Thanks to our Air Arts Team and support from a former a cancer patient, we have proudly unveiled our latest piece of reflection artwork in our Combined Day Unit (CDU) at Royal Derby Hospital.
The reflection wall is a new piece of artwork based on a piece of poetry written by Josie Jeffries, who underwent treatment in CDU last year after being diagnosed with breast cancer in January 2021.
Josie went through twelve rounds of chemotherapy in total from January - July 2021 and an operation after it was discovered she had breast cancer which had spread to her lymph nodes.
Josie said: “When I was having my treatment, I heard the end of treatment bell being rung and I always looked at it and thought that it was something I was aiming for. But for me, it made such a loud noise and I always thought that if I got to that point, I would want to do something quieter and more reflective – and that is where the idea for the reflection stone came about.
“For me, it symbolises a full stop. For others, it’s like the end of a chapter of their life or a marker of the next phase and is a quieter alternative to the bell and gives you chance to pause and reflect on your journey.”
Josie fundraised over £1,500 to fund the new installation and the unit asked Air Arts to develop a poem she wrote into the artwork.
Josie continue: “When I reached out to Air Arts, they didn’t just listen to me, they heard what I had to say and made this idea become a reality.”
As well as the £1,500 for the new artwork, Josie has also raised more than £13,000 for Breast Cancer UK and around £8,000 for Derby and Burton Hospitals Charity through a Facebook group called ‘Reclaim the Curl’.
Josie attended the unveiling of the artwork alongside Laura Waters, Head of Arts at Air Arts, Paul Brooks, Director of Patient Experience, Estates and Facilities Bella Bradley-Webster, Senior Sister in CDU.
Laura said: “It’s been a joy to work on this project and create something beautiful and meaningful for patients completing their cancer treatments. Josie asked us to create something to give people the chance for quiet contemplation on completing their treatment to go alongside the traditional option of ringing a bell. Talking to Josie and reading her poem, I understood how important this moment is for people and that providing a more reflective option could be very supportive for a lot of patients and create a really positive experience.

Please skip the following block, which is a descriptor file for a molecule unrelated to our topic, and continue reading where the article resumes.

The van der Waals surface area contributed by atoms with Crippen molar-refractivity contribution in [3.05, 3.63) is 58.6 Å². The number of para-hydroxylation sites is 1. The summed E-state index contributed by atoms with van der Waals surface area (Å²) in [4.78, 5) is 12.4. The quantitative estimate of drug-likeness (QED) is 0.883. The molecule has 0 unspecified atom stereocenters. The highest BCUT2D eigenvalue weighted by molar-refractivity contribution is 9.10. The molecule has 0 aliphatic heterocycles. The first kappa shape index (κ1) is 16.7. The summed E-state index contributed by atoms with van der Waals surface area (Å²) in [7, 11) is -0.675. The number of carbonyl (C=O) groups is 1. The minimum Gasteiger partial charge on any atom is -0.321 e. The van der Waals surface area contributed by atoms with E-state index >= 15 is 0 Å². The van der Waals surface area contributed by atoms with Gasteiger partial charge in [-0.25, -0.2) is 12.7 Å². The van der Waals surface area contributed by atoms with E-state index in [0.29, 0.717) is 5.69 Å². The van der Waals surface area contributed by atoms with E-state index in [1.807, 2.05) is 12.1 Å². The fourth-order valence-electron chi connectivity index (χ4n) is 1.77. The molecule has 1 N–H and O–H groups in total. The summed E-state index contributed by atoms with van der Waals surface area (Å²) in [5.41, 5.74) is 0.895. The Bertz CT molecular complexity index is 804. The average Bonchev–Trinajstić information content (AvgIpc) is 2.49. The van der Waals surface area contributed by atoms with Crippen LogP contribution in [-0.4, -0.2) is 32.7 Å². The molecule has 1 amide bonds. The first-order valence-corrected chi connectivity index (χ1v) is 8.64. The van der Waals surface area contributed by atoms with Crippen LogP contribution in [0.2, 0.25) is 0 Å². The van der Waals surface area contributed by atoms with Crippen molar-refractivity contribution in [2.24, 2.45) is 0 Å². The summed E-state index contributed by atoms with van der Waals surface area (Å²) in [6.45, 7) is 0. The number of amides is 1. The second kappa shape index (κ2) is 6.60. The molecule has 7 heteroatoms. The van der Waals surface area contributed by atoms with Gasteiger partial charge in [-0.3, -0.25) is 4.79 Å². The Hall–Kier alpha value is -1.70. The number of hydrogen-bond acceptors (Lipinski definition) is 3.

“We worked with our designer and came up with the idea of placing hands on a stone so it was a similar tactile activity as ringing the bell. We wanted to have something that people could touch, so it felt real and represented a significant moment. We chose circles as the background image to signify the never-ending circle of life and to represent the ripple effect of our actions on the world, such as you get by throwing a stone into water, or by the soundwaves created by ringing a bell.
“This is to signify the impact of returning to ‘normal life’ and the ability to continue to play a part in the world and create your own ripples and waves as you interact with the world again. The purple represents the colour scheme of our cancer services unit and is a restful, calm colour.”